Thursday, February 17, 2011

Winds of Change 25 / 30

Yemen, Bahrain, Libya, Iran… what did Tunisia start?

I have held for many years that protest is essentially useless.  I’ve attended a couple, and privileged university students banged on pots and pans, chanted ill rhyming slogans and berated powerful people for things they were doing in other countries.  In most cases, turns out the people they were screaming at weren’t even in that building, and in a few cases, weren’t even in the same city.

The chanting/flag-waving/bandana-wearing/placard-making/angry people never seemed to get much done.  I never saw any change in domestic or foreign policy either in my own country, or in others.  Despite what I have always considered as the most beautiful act of personal heroism ever captured on film . . .

. . . I have always felt that protest, while a valid means of communicating one’s displeasure with one’s government, was ultimately futile.

Man, was I wrong.

I don’t think I have ever been so pleased to be proven wrong before.

I think it is odd that most people are seeing this as a positive thing, but not really a global issue.  A lot of the major media outlets seem to be paying lip service only to the subsequent protests that have arising in many nations in the Middle East, likely due to their producer’s realizing that we, as North Americans, are easily bored and need to be entertained by something else, something that will capture our att – Hey look, Lindsay Lohan did something dumb!!!

I think that attitude is an odd one.  For the first time in recorded history, these parts of the world are facing real challenges from their population, being told by their citizens that “Hell no!  We are no longer going to accept the status quo!” and that is amazing, to say the least. 

Millions of people are having their first taste of what it might be like to be free, and they are liking it.  The sad part is that many of their governments, trying desperately to cling to the last vestiges of their power, will attack and kill their own people.  Members of the Iranian government today were calling for the trial and execution of members of the opposition party.  Note the wording there – trial and execution.  Not just the trial, not an investigation – their minds were already made up, the opposition members of government should be killed for supporting the citizens of their nation in protest.  Wow.  Makes me very happy indeed to be a Canadian.  Not that Harper hasn’t likely asked his advisors about summary executions, but hey, so far so good.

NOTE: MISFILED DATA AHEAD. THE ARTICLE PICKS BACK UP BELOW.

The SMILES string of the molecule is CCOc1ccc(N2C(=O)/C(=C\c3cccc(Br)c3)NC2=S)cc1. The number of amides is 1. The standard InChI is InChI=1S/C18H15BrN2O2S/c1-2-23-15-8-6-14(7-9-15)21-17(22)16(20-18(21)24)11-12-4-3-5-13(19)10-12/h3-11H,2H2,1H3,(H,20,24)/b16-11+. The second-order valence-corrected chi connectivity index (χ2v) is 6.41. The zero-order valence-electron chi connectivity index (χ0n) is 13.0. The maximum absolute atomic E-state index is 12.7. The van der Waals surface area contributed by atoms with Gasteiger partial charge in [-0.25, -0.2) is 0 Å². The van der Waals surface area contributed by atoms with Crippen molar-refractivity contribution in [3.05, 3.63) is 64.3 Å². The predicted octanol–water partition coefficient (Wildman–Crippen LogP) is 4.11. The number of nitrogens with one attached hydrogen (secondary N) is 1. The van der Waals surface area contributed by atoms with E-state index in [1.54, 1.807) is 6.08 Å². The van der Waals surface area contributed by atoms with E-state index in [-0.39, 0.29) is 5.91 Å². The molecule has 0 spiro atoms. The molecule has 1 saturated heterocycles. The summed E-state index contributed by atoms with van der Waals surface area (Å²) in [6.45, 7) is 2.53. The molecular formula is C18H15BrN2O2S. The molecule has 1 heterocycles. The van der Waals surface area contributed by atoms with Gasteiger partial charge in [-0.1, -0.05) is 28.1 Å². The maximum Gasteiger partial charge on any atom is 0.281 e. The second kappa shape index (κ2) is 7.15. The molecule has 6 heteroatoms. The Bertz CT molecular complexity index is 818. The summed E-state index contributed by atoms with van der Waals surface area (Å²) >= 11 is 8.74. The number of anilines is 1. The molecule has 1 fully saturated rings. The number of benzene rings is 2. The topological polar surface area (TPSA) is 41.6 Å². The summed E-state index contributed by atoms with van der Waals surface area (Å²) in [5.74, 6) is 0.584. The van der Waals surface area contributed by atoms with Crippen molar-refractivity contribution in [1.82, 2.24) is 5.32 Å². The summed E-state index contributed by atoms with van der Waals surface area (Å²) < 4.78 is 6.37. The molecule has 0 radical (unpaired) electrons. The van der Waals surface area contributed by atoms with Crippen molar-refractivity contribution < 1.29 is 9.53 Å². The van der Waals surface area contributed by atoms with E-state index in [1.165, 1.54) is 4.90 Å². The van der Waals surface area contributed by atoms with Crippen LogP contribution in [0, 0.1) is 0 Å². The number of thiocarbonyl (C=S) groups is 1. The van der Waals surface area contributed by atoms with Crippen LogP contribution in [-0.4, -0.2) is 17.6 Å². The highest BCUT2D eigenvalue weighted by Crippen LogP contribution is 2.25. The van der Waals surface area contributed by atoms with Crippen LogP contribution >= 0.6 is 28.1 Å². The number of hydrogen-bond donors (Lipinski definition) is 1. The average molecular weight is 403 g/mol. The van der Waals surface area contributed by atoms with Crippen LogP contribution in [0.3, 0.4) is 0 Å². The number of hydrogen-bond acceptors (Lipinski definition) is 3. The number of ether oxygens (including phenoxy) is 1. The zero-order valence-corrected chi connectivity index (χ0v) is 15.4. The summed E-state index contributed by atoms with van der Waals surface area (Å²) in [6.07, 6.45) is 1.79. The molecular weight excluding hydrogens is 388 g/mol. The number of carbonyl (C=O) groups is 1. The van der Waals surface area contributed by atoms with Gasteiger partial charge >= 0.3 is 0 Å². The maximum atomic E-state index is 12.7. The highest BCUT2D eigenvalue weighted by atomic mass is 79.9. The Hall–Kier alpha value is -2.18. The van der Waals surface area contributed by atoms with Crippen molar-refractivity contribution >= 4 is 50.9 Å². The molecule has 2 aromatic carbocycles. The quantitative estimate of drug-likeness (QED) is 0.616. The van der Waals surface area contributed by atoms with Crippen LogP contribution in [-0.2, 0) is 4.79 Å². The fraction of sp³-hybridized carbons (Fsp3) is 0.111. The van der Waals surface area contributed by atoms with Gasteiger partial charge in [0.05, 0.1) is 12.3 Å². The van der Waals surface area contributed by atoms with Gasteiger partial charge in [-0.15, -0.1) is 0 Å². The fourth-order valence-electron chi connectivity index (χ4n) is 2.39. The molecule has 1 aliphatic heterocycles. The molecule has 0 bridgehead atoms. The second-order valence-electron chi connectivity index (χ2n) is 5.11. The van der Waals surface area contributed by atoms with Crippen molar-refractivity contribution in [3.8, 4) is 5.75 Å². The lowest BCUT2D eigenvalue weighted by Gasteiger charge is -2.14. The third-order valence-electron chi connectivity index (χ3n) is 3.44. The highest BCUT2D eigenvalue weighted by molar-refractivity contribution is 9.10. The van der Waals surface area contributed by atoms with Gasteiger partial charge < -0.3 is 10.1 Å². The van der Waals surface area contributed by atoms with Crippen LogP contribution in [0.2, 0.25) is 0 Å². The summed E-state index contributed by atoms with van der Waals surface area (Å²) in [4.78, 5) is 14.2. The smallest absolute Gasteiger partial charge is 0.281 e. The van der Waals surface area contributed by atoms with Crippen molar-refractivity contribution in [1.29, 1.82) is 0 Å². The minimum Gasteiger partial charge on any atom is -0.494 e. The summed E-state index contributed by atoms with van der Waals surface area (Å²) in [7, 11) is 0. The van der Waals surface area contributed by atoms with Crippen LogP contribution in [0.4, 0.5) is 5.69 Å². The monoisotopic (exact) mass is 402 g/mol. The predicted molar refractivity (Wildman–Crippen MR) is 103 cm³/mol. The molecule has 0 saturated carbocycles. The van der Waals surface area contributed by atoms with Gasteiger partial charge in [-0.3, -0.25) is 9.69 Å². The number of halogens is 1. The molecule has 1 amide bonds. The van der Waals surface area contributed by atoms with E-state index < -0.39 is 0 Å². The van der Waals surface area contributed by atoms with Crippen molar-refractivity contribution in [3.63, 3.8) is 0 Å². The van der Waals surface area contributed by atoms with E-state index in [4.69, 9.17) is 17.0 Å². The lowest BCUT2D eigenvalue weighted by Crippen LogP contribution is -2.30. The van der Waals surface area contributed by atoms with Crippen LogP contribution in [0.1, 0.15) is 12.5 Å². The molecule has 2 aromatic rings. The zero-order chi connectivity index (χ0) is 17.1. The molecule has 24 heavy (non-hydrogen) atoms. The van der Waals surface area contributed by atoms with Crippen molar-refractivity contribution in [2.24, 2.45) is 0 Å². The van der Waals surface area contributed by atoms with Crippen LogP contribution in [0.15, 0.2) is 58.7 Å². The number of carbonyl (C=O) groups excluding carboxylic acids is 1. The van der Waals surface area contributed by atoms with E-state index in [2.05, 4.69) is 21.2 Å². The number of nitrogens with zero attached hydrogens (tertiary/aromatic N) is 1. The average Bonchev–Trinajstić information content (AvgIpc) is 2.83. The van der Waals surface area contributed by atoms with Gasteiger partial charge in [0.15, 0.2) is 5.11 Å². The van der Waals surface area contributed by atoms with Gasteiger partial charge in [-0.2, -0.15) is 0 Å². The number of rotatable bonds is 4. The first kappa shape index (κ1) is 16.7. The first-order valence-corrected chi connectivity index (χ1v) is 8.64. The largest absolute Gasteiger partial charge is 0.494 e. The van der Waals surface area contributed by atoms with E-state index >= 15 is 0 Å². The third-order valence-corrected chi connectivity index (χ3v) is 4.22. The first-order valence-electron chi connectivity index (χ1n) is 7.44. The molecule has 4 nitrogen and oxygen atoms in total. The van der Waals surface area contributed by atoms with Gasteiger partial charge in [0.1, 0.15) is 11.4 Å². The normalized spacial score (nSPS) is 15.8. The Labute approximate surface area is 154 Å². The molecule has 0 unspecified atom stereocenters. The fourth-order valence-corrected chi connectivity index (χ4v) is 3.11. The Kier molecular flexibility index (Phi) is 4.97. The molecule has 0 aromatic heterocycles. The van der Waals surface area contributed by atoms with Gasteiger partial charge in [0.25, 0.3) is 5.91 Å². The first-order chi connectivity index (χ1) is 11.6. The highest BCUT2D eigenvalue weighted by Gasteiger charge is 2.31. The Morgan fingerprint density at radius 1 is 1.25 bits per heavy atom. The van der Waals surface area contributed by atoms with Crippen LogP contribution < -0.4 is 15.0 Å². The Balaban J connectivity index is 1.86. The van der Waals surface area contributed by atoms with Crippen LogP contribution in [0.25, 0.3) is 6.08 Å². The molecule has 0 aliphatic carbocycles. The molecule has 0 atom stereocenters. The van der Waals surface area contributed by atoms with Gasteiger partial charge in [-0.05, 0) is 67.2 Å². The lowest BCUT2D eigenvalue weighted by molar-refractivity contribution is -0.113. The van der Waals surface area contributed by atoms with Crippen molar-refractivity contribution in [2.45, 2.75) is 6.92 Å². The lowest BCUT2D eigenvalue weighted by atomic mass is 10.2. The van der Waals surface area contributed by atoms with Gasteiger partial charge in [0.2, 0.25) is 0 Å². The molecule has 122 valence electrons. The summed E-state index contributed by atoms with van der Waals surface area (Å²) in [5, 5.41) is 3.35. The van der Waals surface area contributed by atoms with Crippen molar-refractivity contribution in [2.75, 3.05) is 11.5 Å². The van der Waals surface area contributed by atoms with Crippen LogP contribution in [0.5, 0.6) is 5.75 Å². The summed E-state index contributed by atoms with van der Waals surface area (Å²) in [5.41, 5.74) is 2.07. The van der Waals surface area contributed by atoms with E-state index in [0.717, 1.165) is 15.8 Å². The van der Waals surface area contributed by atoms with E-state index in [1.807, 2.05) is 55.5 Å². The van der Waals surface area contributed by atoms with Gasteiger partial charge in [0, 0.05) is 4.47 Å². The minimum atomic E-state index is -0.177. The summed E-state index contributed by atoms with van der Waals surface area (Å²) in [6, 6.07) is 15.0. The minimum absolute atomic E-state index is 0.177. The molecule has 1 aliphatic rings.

Despite this almost guaranteed retaliation, the protests continue.  Despite police arrests and military interventions, the protests continue.  And one can't help but have hope now, seeing two nations succeed, that these protests will not be in vain, that they may go through hell, but these people have a real shot at democratic freedom for the first time in thousands of years.  And they did it themselves.  No UN embargoes, no US interventions, no peace accords, no civil wars.  Just thousands and thousands of ordinary citizens, uniting to stand up for what they believe in.  For their freedom.

So thank you, people of the Middle East (and large parts of Northern Africa as well) for proving me wrong.  Thank you for reminding me that when we work together, we can accomplish marvelous things.

Noah and I watched a movie the other day, Cloudy with a Chance of Meatballs.  At the end, there is a great little scene where these small creatures lift a relatively large weight by working together.  Noah and I were on the bus, and he was talking about that movie.  He asked me how the 'rat-birds' had carried all that weight.  I explained that when a lot of little things work together, they can accomplish great things.  He turned to me and with a very serious look on his face, asked “Dad, what can a whole lot of people do if they work together?”  I hugged him very hard, and said “Miracles.”

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